On April 23, Egypt took another step toward autocracy. In a referendum, the country voted to hugely expand President Abdel Fattah el-Sisi’s power and potentially allow him to remain in office until 2030. These amendments dealt another devastating blow to the hopes of a democratic Egypt ignited by the Arab Spring in 2011: Sisi has now cemented himself as an authoritarian leader.
Over the past decade, Egypt’s hopes for a democratic government have dramatically fluctuated. Before the Arab Spring, Hosni Mubarak was the autocratic ruler of Egypt for three decades. When Egyptian protesters forced Mubarak to resign in 2011 as a part of the revolutionary wave that took the Arab world by storm, it seemed possible that Egypt could transition to a democracy. The country held its first democratic presidential election in 2012 and citizens picked Mohamed Morsi.
Yet Morsi turned out to have his own autocratic tendencies. He prevented the courts from overturning any of his decisions. Around one hundred protesters were estimated to be killed under his rule, while others were arrested. This unrest led to a resounding blow for the hopes of the Arab Spring. The military removed Morsi in a coup and later killed hundreds of pro-Morsi demonstrators who had staged a sit-in at a Cairo mosque.
Following this upheaval, Sisi was declared president of Egypt in 2014 after a controversial election that saw him presumably receive 97 percent of the vote. The new president promised to restore stability and improve dismal economic conditions. Yet his rule has so far been repressive in many ways. His regime has jailed both political opponents and people who post negative opinions about the state of Egypt on social media. Sisi has taken over the media, setting guidelines for how TV shows should discuss his regime. During the 2018 presidential election, all of Sisi’s major competitors were forced to withdraw or halt their campaigns due to intimidation. The recent referendum may be his most blatant step toward autocracy and signal the death of revolutionary hopes for a democratic Egypt.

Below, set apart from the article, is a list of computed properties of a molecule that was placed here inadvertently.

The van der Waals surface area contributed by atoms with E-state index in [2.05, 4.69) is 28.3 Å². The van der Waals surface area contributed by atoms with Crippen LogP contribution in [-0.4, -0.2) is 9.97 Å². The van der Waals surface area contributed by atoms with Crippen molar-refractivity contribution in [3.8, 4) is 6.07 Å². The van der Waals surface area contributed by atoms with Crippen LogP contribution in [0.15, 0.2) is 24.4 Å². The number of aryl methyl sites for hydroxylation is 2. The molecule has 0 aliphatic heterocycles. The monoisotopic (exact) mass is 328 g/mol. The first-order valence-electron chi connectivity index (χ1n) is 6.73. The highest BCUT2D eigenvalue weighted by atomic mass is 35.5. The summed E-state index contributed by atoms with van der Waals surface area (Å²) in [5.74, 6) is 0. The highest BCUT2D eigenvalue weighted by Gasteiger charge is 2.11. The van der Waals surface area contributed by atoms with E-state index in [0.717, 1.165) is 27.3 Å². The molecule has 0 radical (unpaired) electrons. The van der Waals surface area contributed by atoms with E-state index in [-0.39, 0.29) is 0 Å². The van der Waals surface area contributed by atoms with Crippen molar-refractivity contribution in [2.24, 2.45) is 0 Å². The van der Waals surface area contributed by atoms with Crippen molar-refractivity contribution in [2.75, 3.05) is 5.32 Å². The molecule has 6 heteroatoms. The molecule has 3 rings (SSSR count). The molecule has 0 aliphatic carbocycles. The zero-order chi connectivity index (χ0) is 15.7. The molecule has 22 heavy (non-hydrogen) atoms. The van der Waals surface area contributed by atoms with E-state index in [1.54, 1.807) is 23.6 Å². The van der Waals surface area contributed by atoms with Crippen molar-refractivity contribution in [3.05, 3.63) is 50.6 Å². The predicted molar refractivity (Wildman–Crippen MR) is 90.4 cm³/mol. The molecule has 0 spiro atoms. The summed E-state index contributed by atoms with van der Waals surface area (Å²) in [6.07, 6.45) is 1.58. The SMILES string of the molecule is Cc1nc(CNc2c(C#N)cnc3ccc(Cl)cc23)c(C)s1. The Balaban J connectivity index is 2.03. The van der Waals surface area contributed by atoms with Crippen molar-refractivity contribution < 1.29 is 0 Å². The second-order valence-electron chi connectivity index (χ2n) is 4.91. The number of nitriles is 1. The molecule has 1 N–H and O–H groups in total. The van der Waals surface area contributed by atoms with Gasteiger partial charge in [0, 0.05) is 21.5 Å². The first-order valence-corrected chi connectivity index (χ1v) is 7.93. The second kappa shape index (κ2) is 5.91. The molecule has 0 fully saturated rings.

The referendum extended the president’s term to six years instead of four. It would allow a maximum of two terms but give Sisi the special right to run for a third term in 2024. This could allow Sisi to remain in power until 2030. Supporters of the referendum justified this special treatment by arguing that Sisi needs more time to promote economic stability in the country. The referendum also grants the president more control over the judiciary and parliament, and even adds a senate to the legislature, of which two-thirds will be elected by the public and one-third will be handpicked by Sisi. The referendum also severely undercuts judicial independence—Sisi now has the power to select heads of judicial bodies, the public prosecutor, and the chief justice of the Supreme Court.